With school back in season, stat-happy football fans would do well to take note of the recycling numbers posted by Eastern Michigan University's Pray-Harrold
building renovation project. The university is seeking Leadership in Energy and Environmental Design (LEED) certification for the $42 million redo of the building used by 10,000 students a day, says Sean Braden, planning and design manager at EMU.
This project was the biggest shake-up in the 1969-era building's structural history. Of the 1,200 tons of debris generated, 950 were diverted from the landfill, for a recycling rate in excess of 75%, according to Braden. Off to the recycling plant are 200 tons of masonry block; 30 tons of ceiling tiles; 15 tons of metal; and 3,163 lighting ballasts and 4,317 lamps.
In shooting for LEED certification, Braden says, "A lot of our focus on this was in the recycling of debris created and just trying to use low-maintenance materials or those with recycled content."
The new design includes recycled ceiling tiles, carpeting with recycled content, bamboo doors, low-flow plumbing fixtures, floor tiles made of a lower-hassle polymer composite as opposed to industry-standard vinyl composite, and a bamboo ceiling in the new glass-enclosed student commons area.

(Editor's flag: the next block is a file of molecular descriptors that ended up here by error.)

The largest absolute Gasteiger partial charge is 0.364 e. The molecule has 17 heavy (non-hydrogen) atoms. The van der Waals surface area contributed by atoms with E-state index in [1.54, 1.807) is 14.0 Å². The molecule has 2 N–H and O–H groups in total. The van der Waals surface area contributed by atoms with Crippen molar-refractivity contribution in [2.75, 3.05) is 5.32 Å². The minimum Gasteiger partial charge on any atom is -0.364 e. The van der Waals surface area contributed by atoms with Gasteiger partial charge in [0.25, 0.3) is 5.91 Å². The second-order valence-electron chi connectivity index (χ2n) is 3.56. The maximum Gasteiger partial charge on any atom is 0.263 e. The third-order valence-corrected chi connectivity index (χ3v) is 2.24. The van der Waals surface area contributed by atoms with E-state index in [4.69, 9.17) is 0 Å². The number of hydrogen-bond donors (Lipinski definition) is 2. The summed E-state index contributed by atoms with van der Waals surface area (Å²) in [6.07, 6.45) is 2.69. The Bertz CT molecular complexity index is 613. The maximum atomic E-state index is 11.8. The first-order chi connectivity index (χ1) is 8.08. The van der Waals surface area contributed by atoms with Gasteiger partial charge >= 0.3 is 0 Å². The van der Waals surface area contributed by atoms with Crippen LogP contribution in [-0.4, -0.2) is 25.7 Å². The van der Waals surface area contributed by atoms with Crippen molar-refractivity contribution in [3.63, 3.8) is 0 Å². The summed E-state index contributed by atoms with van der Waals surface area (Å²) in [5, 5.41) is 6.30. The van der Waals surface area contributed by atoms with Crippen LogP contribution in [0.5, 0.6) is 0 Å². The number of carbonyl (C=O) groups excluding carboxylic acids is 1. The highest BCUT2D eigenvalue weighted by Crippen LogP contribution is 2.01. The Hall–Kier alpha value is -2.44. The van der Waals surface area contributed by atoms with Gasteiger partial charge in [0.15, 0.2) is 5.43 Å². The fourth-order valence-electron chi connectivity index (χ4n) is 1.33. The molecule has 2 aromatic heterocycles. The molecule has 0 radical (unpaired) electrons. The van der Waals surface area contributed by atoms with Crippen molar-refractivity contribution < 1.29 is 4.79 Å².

The project design also called for using the vast majority of the existing walls and pre-existing layouts of the seven-story, 235,000-square-foot building whenever possible, he explains. "We didn't move every wall in the building; we kept what we could when we could."
And vines will slowly be twining up the second through the fifth stories of its south wall. The intent of the green wall is to temper heating and cooling levels. "[The green wall] will absorb the rays of the sun rather than the building doing it and then from a storm water standpoint it will use some of the water that might otherwise have just been run-off."
A determination on LEED status could take up to a year to receive from the U.S. Green Building Council, says Braden. Meanwhile, students who used to have to sit in hallways between classes are enjoying the new commons area. All 60 classrooms were redone, and two of the four auditoriums were converted from movie theater-style seating to seminar-style designs.
"It's hard to pick one [standout] thing," Braden says.
A Pray-Harrold building open house is set for September 20 at 10 a.m. in the new student commons area.
Source: Sean Braden, planning and design manager at EMU
Writer: Tanya Muzumdar